Justice secretary Liz Truss today started a root-and-branch review of the controversial method for calculating deductions from personal injury settlements.

The Ministry of Justice published a consultation asking how to set the discount rate in future and whether the current methodology is still fit for purpose.

Truss adjusted the rate from 2.5% to -0.75% last month, insisting it was the ‘only legally acceptable’ level she could set.

That decision was accompanied by a pledge to review the method before Easter, and the six-week consultation marks the start of that process.

Measures under consideration include whether:

  • the current methodology to calculate whether the rate is appropriate
  • the discount rate should be set by an independent body
  • more frequent reviews of the rate are needed
  • periodical, rather than lump sum payments, might be a better way to compensate victims.

Truss stressed this is not a review of the rate set in February, but rather a look again at the process which preceded it. She emphasised the idea will remain to put victims in the same position they would have been if they had not been injured, and she remains 'absolutely commited to the principle of full compensation - the 100% principle'.

‘This consultation will consider whether the current framework is fair to both claimants and defendants,’ she added.

The MoJ says the law is clear that claimants must be treated as risk-averse investors, reflecting they are financial dependent on this lump sum for long periods.

Insurers have reported that premiums have already risen since the new rate was implemented earlier this month, and predict it could end up costing the industry billions.

Stuart Henderson, managing partner of personal injury at national firm Irwin Mitchell, said it was worth remembering the change in the rate was only deemed significant as it had remained unchanged for 16 years.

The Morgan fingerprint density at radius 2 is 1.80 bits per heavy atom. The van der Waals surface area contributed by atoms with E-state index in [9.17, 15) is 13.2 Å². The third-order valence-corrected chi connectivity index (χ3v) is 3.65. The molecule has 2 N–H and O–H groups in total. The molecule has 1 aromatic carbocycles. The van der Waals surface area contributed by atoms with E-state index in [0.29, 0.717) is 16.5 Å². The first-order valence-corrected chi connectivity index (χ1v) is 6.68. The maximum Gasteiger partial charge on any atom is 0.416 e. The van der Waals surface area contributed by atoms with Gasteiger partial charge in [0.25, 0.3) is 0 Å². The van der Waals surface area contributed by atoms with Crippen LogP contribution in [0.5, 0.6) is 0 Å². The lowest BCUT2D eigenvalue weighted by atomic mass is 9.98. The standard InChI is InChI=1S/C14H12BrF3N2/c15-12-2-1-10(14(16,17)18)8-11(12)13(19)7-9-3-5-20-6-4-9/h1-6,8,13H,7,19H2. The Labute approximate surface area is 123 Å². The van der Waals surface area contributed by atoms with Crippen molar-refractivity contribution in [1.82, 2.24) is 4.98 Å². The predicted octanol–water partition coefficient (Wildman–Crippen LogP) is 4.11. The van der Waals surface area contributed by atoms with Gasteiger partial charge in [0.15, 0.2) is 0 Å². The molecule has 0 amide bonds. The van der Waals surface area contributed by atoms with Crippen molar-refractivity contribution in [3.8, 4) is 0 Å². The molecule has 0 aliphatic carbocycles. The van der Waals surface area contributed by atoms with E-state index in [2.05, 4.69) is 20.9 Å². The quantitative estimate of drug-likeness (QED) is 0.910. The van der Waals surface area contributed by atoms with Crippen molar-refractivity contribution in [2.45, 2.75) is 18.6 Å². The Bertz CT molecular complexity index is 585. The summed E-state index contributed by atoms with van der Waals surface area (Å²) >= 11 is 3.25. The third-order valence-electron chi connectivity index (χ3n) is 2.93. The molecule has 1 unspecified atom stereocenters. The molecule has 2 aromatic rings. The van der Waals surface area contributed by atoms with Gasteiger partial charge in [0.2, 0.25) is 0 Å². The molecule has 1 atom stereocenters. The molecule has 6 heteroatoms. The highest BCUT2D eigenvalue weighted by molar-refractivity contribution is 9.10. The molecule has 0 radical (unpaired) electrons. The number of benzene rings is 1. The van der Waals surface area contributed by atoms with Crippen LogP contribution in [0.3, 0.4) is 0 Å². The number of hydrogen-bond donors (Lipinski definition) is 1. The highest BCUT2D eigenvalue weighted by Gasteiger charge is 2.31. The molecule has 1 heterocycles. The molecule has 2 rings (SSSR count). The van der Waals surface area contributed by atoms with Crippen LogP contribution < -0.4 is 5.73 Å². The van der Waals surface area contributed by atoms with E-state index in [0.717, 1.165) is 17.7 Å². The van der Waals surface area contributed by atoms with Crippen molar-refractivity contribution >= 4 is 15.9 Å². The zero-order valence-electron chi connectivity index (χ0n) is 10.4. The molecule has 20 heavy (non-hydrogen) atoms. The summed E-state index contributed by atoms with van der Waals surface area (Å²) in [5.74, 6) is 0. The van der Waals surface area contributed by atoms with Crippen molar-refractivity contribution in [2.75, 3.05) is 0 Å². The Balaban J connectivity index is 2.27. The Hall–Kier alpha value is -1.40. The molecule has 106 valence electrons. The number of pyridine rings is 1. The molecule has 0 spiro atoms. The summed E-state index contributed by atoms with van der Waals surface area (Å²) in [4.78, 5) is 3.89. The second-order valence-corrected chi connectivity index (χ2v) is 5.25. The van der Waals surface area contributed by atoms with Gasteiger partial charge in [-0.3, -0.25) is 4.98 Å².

Henderson said insurers are already using ‘every possible tactic’ to delay the resolution of cases in the hope of a better outcome following the consultation, and he insisted the judiciary need to be aware of what is happening and intervene to push cases forward.

He added: ‘During the consultation period the MOJ and the Treasury should fully take into account the interests of seriously injured people often with lifelong needs and in our view endorse the approach of the House of Lords and of previous reviews in maintaining a risk free rate.

‘A discount rate should be set to ensure compensation is adequate and not to satisfy shareholders or displace costs from the private to the public sector.’

Neil Sugarman, president of the Association of Personal Injury Lawyers stressed tt was very important that the rate was reduced because people with serious, life-changing injuries were not receiving the compensation they desperately need.

'Having said that, we are always prepared to be involved in constructive debate and so we will be responding to the consultation,' he said. 'Following the insurance industry’s hysterical response to the recent rate change, we are also very encouraged by the lord chancellor’s obvious commitment to the fact that injured people must receive 100 per cent compensation – no more, no less.'

Huw Evans, director general of the Association of British Insurers, said the consultation document was an important step in helping get a ‘fair, modern way’ to set the discount rate which works for claimants, consumers, businesses and taxpayers.

‘Only a month after the setting of an absurdly low rate, the government has moved swiftly to consider reform and we need to see this urgency maintained with a firm commitment to legislate in the Prisons & Courts Bill currently before parliament.’

Nigel Teasdale, president of the Forum of Insurance Lawyers (FOIL), added: ‘The gulf in opinion across the insurance and legal sectors exposed when the new minus 0.75% discount rate rate was announced a few weeks ago demonstrated how vital it is for this framework review to be conducted.’